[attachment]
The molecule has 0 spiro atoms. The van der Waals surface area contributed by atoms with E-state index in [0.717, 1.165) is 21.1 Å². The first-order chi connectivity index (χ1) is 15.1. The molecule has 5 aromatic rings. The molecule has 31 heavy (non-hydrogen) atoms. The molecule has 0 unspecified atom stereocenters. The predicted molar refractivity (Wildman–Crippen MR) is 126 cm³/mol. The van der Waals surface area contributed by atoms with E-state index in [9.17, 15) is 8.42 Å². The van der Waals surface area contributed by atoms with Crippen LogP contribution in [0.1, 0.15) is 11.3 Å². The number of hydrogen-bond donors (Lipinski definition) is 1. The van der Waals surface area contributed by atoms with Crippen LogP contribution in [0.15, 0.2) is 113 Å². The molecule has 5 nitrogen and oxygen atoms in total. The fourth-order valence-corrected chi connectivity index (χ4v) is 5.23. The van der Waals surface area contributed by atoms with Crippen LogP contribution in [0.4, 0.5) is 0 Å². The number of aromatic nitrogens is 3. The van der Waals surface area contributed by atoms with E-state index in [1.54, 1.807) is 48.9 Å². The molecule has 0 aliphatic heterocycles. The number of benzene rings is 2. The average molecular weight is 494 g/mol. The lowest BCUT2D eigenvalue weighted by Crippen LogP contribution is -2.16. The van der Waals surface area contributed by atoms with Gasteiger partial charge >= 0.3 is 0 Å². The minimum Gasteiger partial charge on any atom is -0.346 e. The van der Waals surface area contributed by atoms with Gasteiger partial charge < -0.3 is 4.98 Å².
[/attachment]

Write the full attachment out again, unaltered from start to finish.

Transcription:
The molecule has 0 spiro atoms. The van der Waals surface area contributed by atoms with E-state index in [0.717, 1.165) is 21.1 Å². The first-order chi connectivity index (χ1) is 15.1. The molecule has 5 aromatic rings. The molecule has 31 heavy (non-hydrogen) atoms. The molecule has 0 unspecified atom stereocenters. The predicted molar refractivity (Wildman–Crippen MR) is 126 cm³/mol. The van der Waals surface area contributed by atoms with E-state index in [9.17, 15) is 8.42 Å². The van der Waals surface area contributed by atoms with Crippen LogP contribution in [0.1, 0.15) is 11.3 Å². The number of hydrogen-bond donors (Lipinski definition) is 1. The van der Waals surface area contributed by atoms with Crippen LogP contribution in [0.15, 0.2) is 113 Å². The molecule has 5 nitrogen and oxygen atoms in total. The fourth-order valence-corrected chi connectivity index (χ4v) is 5.23. The van der Waals surface area contributed by atoms with Crippen LogP contribution in [0.4, 0.5) is 0 Å². The number of aromatic nitrogens is 3. The van der Waals surface area contributed by atoms with E-state index in [1.54, 1.807) is 48.9 Å². The molecule has 0 aliphatic heterocycles. The number of benzene rings is 2. The average molecular weight is 494 g/mol. The lowest BCUT2D eigenvalue weighted by Crippen LogP contribution is -2.16. The van der Waals surface area contributed by atoms with Gasteiger partial charge >= 0.3 is 0 Å². The minimum Gasteiger partial charge on any atom is -0.346 e. The van der Waals surface area contributed by atoms with Gasteiger partial charge < -0.3 is 4.98 Å².